Officials with the New York State Department of Environmental Conservation and Department of Health provided an update on the air quality throughout the state Wednesday afternoon, as smoke from Canadian wildfires continues to pour into the region.

The departments issued an Air Quality Health Advisory for the Long Island, New York City Metro, Lower Hudson Valley, Upper Hudson Valley, Eastern Lake Ontario, Central New York and Western New York regions for Thursday over concerns over fine particulate matter in the air. 

State DOH Commissioner Dr. James McDonald says if residents need to go outdoors, particularly in Central New York, wearing a mask is recommended. 

“If you have to go outside, if you’re in Central New York right now, where the air quality is really just in a very hazardous state right now, that’s where you would wear a mask in particular,” he said.

McDonald says he is recommending outdoor masking for those in areas with air quality indexes above 300 to keep the air in your lungs clean. Officials say you can check the air quality in your ZIP code by going to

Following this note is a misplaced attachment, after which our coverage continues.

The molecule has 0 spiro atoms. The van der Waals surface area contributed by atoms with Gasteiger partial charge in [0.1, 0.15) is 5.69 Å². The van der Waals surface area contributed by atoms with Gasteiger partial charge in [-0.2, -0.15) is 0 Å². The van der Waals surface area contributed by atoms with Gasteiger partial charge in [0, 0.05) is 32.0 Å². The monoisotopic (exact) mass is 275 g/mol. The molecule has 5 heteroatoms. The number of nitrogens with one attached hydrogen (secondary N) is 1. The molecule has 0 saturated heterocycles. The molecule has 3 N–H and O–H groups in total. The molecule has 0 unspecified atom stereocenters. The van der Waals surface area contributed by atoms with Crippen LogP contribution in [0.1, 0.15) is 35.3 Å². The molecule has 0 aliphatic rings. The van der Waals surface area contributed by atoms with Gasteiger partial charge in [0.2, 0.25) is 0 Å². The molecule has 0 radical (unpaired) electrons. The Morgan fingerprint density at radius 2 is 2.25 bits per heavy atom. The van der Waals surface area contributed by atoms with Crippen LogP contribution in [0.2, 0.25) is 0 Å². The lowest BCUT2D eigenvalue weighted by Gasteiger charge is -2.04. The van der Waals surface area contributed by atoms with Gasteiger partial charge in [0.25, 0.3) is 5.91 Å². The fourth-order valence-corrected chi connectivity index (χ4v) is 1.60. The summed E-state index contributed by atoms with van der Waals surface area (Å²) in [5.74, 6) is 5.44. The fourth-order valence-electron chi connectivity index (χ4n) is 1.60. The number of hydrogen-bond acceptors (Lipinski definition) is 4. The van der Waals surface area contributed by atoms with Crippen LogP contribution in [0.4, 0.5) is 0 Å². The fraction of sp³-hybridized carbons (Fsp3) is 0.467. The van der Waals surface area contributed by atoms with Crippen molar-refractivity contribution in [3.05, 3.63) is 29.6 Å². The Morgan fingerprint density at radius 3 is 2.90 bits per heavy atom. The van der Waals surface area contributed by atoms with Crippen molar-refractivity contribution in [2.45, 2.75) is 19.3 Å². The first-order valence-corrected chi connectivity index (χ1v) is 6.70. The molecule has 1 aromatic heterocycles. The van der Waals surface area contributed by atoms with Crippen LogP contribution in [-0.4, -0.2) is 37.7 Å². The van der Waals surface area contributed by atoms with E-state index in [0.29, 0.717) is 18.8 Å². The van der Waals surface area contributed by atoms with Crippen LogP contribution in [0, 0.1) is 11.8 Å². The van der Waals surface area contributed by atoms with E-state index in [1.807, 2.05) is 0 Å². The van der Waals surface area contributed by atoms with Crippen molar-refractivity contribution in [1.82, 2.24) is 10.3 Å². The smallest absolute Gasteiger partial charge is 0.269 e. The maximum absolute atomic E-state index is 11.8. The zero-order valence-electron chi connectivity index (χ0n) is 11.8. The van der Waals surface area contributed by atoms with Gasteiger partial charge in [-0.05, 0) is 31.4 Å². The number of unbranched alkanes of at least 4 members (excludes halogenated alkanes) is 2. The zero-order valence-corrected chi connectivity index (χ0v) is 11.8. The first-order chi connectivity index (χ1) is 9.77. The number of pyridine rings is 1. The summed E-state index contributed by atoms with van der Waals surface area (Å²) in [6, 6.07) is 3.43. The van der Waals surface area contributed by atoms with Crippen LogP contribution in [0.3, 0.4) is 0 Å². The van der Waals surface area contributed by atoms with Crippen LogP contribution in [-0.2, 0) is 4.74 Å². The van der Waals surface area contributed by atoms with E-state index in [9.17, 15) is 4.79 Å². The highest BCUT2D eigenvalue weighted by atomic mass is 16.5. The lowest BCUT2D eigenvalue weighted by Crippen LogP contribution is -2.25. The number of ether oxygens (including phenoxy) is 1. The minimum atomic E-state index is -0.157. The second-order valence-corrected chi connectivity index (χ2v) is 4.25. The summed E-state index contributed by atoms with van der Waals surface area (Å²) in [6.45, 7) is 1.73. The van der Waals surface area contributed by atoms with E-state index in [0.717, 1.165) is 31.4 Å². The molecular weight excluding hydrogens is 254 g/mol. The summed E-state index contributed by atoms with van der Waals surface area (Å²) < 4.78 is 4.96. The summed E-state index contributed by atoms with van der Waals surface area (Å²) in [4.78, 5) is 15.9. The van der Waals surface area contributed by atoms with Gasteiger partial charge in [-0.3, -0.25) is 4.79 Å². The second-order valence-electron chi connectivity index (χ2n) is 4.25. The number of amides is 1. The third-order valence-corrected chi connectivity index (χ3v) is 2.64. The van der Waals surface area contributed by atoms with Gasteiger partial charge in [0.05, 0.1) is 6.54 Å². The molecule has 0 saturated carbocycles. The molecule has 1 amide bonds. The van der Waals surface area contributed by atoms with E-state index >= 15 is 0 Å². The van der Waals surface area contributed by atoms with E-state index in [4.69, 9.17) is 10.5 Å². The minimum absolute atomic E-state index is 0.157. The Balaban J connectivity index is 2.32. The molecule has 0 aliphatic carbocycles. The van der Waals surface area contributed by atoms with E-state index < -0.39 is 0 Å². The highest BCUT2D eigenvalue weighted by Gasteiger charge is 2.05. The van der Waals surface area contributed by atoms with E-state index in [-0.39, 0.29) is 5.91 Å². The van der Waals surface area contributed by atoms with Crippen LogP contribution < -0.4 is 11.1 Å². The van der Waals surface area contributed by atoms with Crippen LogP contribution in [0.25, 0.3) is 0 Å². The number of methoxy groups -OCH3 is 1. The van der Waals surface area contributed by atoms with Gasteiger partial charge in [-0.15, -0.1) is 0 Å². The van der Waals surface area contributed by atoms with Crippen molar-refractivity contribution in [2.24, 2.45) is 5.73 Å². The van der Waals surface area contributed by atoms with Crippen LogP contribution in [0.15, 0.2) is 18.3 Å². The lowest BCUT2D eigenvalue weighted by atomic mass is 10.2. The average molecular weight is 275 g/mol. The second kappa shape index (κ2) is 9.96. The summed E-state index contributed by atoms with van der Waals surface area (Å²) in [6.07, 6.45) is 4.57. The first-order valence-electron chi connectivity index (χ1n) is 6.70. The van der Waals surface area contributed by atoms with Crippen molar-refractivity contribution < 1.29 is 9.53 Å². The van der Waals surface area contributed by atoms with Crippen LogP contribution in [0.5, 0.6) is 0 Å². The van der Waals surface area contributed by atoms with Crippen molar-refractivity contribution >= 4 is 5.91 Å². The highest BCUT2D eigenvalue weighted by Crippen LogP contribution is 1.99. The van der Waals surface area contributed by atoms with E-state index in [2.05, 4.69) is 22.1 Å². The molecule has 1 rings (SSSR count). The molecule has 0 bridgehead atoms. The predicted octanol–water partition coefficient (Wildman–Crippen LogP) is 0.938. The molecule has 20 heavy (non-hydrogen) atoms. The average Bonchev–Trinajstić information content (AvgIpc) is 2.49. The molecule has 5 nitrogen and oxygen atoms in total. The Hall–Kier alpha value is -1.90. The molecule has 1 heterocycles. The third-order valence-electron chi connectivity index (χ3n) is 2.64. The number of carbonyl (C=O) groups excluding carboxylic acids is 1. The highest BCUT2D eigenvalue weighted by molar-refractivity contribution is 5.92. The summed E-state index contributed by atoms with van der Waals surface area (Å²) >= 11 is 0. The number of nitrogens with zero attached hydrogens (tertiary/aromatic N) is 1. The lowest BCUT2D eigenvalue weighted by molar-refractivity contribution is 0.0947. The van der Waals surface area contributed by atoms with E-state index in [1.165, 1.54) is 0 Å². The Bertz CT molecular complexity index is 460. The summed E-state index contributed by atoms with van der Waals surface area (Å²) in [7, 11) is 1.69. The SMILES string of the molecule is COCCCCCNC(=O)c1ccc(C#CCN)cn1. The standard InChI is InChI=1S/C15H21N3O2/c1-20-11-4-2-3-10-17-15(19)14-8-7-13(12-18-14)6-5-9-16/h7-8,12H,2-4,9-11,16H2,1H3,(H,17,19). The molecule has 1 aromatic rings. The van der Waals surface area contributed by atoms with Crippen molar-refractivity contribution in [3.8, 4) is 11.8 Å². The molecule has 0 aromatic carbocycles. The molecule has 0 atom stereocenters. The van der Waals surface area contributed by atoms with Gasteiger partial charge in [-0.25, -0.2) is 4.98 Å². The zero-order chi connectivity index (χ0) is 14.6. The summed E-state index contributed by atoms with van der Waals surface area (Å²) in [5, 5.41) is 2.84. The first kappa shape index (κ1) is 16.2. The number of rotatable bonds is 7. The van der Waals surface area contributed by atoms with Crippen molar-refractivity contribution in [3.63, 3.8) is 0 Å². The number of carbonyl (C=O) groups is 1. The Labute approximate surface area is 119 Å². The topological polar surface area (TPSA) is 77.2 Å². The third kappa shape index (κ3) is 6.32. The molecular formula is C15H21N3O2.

“For my friends in Central New York right now, when I look at your air quality index numbers, I really would prefer folks stay inside right now," McDonald said.

State DEC Commissioner Basil Seggos says conditions that will continue to bring smoke into the state is expected to continue Thursday and Friday. 

McDonald says a person who is relatively healthy may not notice a difference right away in the change of air quality, but if you begin coughing or feeling shortness of breath that it could be a signal of poor air quality conditions. He says long-term exposure to air pollution could lead to lung infection, pneumonia, bronchitis or an exacerbation of synonyms for those with asthma.

Officials say fine particulate matter consists of tiny solid particles or liquid droplets in the air that are 2.5 microns or less in diameter.

“It certainly is unprecedented,” Seggos said. “At least since 2002, it’s the worst air we’ve seen.”


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